He is by no means the only player out of form, but Trent Alexander-Arnold hasn’t performed to the level Liverpool expect this season.
Vinicius Jr. made light work of Liverpool’s right-back across two legs in the Champions League, and Alexander-Arnold came in for some criticism.
After the Real Madrid match, Jamie Carragher said that his fellow Scouser “needs to, at the end of this season, have a long think about where he is as a right-back.”
But is Alexander-Arnold really a liability in defence or is the debate over a change of position overblown?
Here, Liverpool fans Henry Jackson (@HenryJackson87), Tom Eves (@TomEvesJourno) and Adam Beattie (@beatts94) assess where the 24-year-old is up to in his career and if something needs to change at right-back.
First off, how would you assess his season so far?
Adam: It’s one he’d rather forget, that’s for sure, on a personal level as well as a collective.
Confidence has been hard to come by across the whole squad but he certainly seems to have felt it more than most.
Henry: It’s been a disaster, let’s face it.
He has arguably been Liverpool’s most consistently poor player in a terrible season for so many individuals.
Defensively, he has switched off time and time again, being targeted by opposition wingers, and just two assists in the league show that he has also not been as effective in an attacking sense.
Tom: We’re so used to celebrating Trent’s assist tally, and what he offers going forward, yet, like Henry says, this season he only has two assists in the Premier League.
I think he, himself, will have wanted more than that at this stage.
Henry: Trent hasn’t been helped out by Liverpool’s struggles overall with the midfield not offering him any protection, but there is no denying that this has been a really poor season for him.
It doesn’t help when the team’s not playing well, do you think it’s just a blip?
Adam: I remember similar conversations during the pandemic season and he certainly wasn’t the only one.
I’m hopeful that new signings in midfield will help him because we’re painfully short of legs there at the minute and, obviously, that leaves him somewhat exposed.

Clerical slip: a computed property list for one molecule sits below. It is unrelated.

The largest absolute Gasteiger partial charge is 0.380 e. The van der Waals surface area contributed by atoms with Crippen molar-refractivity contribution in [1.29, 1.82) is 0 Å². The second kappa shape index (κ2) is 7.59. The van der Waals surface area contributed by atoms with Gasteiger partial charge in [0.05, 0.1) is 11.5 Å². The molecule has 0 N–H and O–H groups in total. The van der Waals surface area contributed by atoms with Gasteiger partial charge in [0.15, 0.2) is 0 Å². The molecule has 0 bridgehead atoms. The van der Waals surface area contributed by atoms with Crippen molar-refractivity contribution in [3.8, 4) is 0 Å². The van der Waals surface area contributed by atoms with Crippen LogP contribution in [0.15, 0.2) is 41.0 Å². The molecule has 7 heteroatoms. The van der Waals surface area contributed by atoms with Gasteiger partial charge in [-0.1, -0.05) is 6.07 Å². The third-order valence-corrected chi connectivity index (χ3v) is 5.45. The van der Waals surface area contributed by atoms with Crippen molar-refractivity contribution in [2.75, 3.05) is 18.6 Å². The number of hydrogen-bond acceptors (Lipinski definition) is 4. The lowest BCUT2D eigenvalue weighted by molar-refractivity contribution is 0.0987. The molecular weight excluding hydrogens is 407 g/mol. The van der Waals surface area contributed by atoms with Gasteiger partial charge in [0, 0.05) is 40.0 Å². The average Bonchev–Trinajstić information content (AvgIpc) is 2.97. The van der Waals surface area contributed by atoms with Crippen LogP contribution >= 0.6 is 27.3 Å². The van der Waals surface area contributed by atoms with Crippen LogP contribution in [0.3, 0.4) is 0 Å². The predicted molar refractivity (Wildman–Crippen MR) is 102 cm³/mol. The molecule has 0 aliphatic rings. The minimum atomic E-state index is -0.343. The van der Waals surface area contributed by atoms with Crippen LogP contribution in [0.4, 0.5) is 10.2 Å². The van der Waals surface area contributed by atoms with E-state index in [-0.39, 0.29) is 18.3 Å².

Tom: Yeah, it is definitely a blip.
We all know how good Trent can be and the talent he possesses, I think he just needs to get some confidence back.
Henry: All great players go through tough periods – look at Marcus Rashford last season compared to this one, for example, or Steven Gerrard in his younger years.
Trent will be back to his best after a break in the summer with new signings made.
Is his defending really that bad?
Henry: Is he a naturally great defender? Absolutely not.
He can sometimes switch off and doesn’t have the same defensive reading of the game as Andy Robertson, but he is still absolutely fine in that area.
You can’t play in a Liverpool team that has won so much recently and not be good in all facets of your game – look at his performance up against Leroy Sane in the Champions League back in 2018, he was magnificent defensively.
There is a witch-hunt with Trent now but it is becoming increasingly hyperbolic.
Tom: With our system over the years, the midfield has always protected the full-backs as they push upfield but, this season, our midfield hasn’t been great so I think that’s had a knock-on effect on Trent also.
Adam: I suppose it’s a self-fulfilling prophecy because it felt like lazy criticism last year, whereas this season you’d have to admit it is accurate.
Could we see a move into midfield?
Adam: He’ll be 25 years old in October and has been a permanent fixture within the starting XI since 2017/18.
For the majority of that time, he’s been one of the best right-backs in the world in a system that has allowed him to showcase his capabilities.
If the switch were to eventually happen, I could envisage it being to a holding midfielder in the same move that the likes of Joshua Kimmich and Phillip Lahm made.
He’d still have space to dictate play and you could still feel the benefit of his passing range from back there.
Tom: I still expect to see him playing right-back, yes.
We have been very successful with Trent in that position, but I wouldn’t be opposed to see how he would fare in a midfield role at some stage.
Henry: I think I’m in the minority, but I would certainly at least consider giving him a go in a right-sided No. 8 role in midfield.
He played in midfield during his youth-team days so it’s not like he doesn’t know the position, and the quality he possesses means he could shine in a similar manner to Kevin De Bruyne.
Do you agree he needs competition at right-back?
The hope is that Calvin Ramsay is that man – he has looked great the few times we’ve seen him this season – but his injury problems are a concern and he is still a very young player who is learning.
I would consider bringing in another right-back to alleviate that issue – perhaps a fairly experienced head who is willing to be a squad player but can do a good job when required.
Basically, a right-back version of Kostas Tsimikas!
Tom: Just as Robbo and Tsimikas battle it out on the left I’d love to see adequate competition for Trent.
Adam: I think we were all hoping that would be Ramsay!
Obviously, it hasn’t quite worked out for him this season, and even prior to the injury he was rarely making matchday squads.
So, if Klopp doesn’t see a way in which this changes next season, then we absolutely need to be in the market for another one.